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COMMONWEALTH PENNSYLVANIA v. ROBERT J. KERNS (05/23/80)

filed: May 23, 1980.

COMMONWEALTH OF PENNSYLVANIA
v.
ROBERT J. KERNS, APPELLANT



No. 1404 October Term, 1979, Appeal from Judgment of Sentence of Court of Common Pleas, Criminal Division, of Montgomery County, at No. 1491, 1979.

COUNSEL

Barry M. Miller, Norristown, for appellant.

Ronald T. Williamson, Assistant District Attorney, Norristown, for Commonwealth, appellee.

Price, Cavanaugh and Watkins, JJ.

Author: Cavanaugh

[ 278 Pa. Super. Page 285]

On February 5, 1979, appellant, Robert J. Kerns went through a radar beam which had been set up by the Pennsylvania State Police on Route 73 in Skippack Township, Montgomery County. His vehicle registered at 50 miles per hour in a 35 miles per hour zone and he was, therefore, stopped and given a citation. After his conviction for speeding, he appealed to the Common Pleas Court where he was again found guilty on June 1, 1979. This appeal raises two issues: (1) whether the Commonwealth properly established the 35 mile per hour speed limit at the location in question, and (2) whether the radar apparatus employed was approved and certified as required by law.

The Vehicle Code of 1976 established general maximum speeds of 35 miles per hour in any urban district and 55 miles per hour in other locations.*fn1 In a later provision the Act permits the Department of Transportation or local authorities to determine maximum permissible speeds to be greater or lesser than these limits, not to exceed 55 miles per hour. This is to be done upon the basis of "an engineering and traffic investigation" to determine reasonable and safe limitations under the conditions found to exist.*fn2 Instantly, the argument is made that the violation took place in a non-urban district and that the Commonwealth, having failed to establish that the 35 mile per hour limit was set in accordance with the required engineering and traffic investigation, did not prove a critical element of the offense and so the conviction must be set aside. However, it is not the Commonwealth's initial burden to offer into evidence the results of an engineering and traffic study. Recently a panel of this Court was presented with the same argument and applied a statutory presumption that official traffic control devices have been so placed by the official act or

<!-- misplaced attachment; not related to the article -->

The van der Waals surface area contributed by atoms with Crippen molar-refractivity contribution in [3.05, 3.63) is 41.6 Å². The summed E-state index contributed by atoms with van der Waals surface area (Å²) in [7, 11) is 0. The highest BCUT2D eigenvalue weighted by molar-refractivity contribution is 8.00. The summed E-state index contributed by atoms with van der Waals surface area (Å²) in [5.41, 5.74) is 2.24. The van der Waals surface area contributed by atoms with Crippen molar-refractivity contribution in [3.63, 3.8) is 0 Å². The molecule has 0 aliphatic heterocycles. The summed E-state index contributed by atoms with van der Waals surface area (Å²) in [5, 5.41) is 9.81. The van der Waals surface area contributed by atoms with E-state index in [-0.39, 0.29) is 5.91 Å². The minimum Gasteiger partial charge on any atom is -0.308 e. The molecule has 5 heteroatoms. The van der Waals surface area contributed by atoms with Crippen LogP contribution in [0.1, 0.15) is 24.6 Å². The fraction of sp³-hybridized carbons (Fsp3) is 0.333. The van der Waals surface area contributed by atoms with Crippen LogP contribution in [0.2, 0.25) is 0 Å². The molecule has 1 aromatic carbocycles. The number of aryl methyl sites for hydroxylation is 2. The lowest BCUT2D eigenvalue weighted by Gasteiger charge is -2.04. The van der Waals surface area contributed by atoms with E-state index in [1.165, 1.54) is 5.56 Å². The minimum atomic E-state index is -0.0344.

[ 278 Pa. Super. Page 286]

    direction of lawful authority. In applying the presumption*fn3 the Court stated:

It is uncontested that the speed limit signs were official signs and that they were posted so as to have been readily observable by the motoring public. The Commonwealth was, therefore, entitled to the presumption that they were lawfully authorized.

Commonwealth v. Gernsheimer, 276 Pa. Super. 418 at 422, 419 A.2d 528 at 530 (1980). The evidence in the instant case indicated that for at least eight years there were nine signs posted to indicate the 35 mile per hour zone of approximately a mile and a half in the Village of Skippack where the violation took place. The defendant offered no evidence that the devices were non-conforming or were not placed by the official act or direction of lawful authority and therefore under the authority of Gernsheimer his argument must fail.

Assuming arguendo, that there was evidence that the signs were not posted pursuant to engineering and traffic investigation conducted under the Vehicle Code of 1976, we still feel the Commonwealth must prevail. There is nothing in the language of 75 Pa.C.S.A. ยง 3363 (providing for alteration of maximum limits) to suggest that all previously altered limits existing on July 1, 1977, the effective date of the Vehicle Code, were rendered invalid until new engineering and traffic investigations took place. In fact the indications are otherwise. "Engineering and Traffic Study" is defined in the Code as:

An orderly examination or analysis of physical features and traffic conditions conducted in accordance with regulations of the department and conforming to generally accepted ...


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